Thursday, November 16, 2023

Q&A with W.B. Murph




W.B. Murph is the author of the new children's picture book Molly's Miracle. W.B. Murph is a beagle who works with his human companion to create books.


Q: What inspired you to write Molly’s Miracle?


A: I work with a rescue in South Carolina called Rescue Coop. They adopted out a gorgeous bloodhound to a family with a child, about 3-4 years old, with golden hair and a beautiful smile.


There was so much promise in the face of that little girl. Hopes for happy days spent playing with her dog, sneaking snacks under the table, helping with food, water, walks; all that and so much more. The next day, these parents returned that dog, saying only that they “didn’t think it through.” 


My heart broke for the little golden-haired girl in that adoption picture. Not knowing what else to do, and having no other discernable talent, I decided to write a children’s book to act as an example for children without the best role models when it comes to our dog companions.


Q: How did you create your characters Molly and Mandy?


A: Molly is very loosely based on my own rescue dog, Molly Moo. She was a stray at the tender age of six months, taken in by the local humane society.


Unfortunately, when we adopted her, we discovered she had a fused carpal bone (wrist) that had caused her elbow to be moved severely out of joint. We know one day, Molly will face an amputation of the leg, and we also know that we will love her just the same no matter what. 


With Mandy, I wanted a strong, steadfast, and very self-assured lady to counterbalance Molly’s timid, unsure and self-deprecating style.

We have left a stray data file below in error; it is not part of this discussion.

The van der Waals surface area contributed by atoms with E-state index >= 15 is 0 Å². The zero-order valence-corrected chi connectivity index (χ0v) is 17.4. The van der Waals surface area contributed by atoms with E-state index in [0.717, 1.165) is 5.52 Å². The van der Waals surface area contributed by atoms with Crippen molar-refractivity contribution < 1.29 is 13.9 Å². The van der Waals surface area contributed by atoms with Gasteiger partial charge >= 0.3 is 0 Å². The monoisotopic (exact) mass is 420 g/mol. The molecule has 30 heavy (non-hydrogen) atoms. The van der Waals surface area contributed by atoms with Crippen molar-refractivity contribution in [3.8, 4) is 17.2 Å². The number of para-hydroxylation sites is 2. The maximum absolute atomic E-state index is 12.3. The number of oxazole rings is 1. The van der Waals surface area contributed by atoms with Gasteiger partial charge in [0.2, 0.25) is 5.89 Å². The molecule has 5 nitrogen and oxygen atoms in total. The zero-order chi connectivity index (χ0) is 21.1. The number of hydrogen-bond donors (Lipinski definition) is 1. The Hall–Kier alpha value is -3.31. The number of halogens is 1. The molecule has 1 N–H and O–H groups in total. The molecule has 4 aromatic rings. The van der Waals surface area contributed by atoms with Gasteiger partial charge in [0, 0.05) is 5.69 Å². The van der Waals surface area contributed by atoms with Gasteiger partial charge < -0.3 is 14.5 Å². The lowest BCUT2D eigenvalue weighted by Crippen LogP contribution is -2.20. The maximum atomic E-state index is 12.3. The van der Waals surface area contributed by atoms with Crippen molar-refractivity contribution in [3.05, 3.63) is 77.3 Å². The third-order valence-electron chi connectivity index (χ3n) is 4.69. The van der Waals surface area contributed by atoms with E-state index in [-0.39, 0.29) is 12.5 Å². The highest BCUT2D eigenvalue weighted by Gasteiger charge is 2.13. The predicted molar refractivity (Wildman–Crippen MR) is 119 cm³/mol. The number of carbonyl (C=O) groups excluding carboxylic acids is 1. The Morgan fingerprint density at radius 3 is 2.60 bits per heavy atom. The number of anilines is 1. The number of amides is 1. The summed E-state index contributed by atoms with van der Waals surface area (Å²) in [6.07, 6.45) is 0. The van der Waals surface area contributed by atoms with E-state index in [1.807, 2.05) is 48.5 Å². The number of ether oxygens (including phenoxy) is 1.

I needed Mandy to serve as a role model to teach Molly that she was perfect, just the way she is so it was important that Mandy had faced her own adversity and overcome it, so that she could “speak” to Molly from a place of “been there, done that.”


Q: What do you think Luca Mendieta’s illustrations add to the story?


A: Oh Luca, he is the BEST! I truly mean that. I had gone through two previous illustrators, one of which ghosted me and the other one just wasn’t picking up what I was laying down in terms of my vision.


This left me with a VERY tight timeline of just four weeks to complete 26 illustrations and a book cover in order to meet printing deadlines.


I had to give Luca almost no direction at all. He just “got” me and my characters. His “villains” were only mildly villainous (so as not to overly frighten) and his heroines were soft but strong.


If I recall, I think I asked him for maybe only one correction in the entire book. Luca was a life saver for me. His hard work and dedication to the craft he has chosen is so impressive.


Q: What do you hope kids take away from the book?


A: I want kids to walk away with a few lessons. Some are more overt – like making sure that we are treating our animal friends the same way we treat our human friends, but others are more nuanced.


The book aims to show children that animals, and children, with disabilities and disadvantages need not be ashamed because everyone sparkles in their own way and everyone shines their own light into the world.


What the world might label as a defect and take pity on, they can be proud of and wear it like a badge of honor because they have something very special to give to the world – just like Molly and Mandy.


Q: What are you working on now?


A: Luca Mendieta and I teamed up again to create Daisy’s Daydream, the story of a street dog taken in by a loving family who just can’t figure out the rules of living in a house.


It speaks to the 3-3-3 guideline of bringing dogs into our homes. Three days to decompress, three weeks for them to figure out the rules of the house and three months for them to become the dog they really are once out from under the veil of all that has happened to them.


All dogs should be given the chance to become who they really are before they are given away.


Q: Anything else we should know?


A: Just one thing – this is only for the parents. I would say just one thing: Watch your actions, for they become your CHILD’S character.


--Interview with Deborah Kalb

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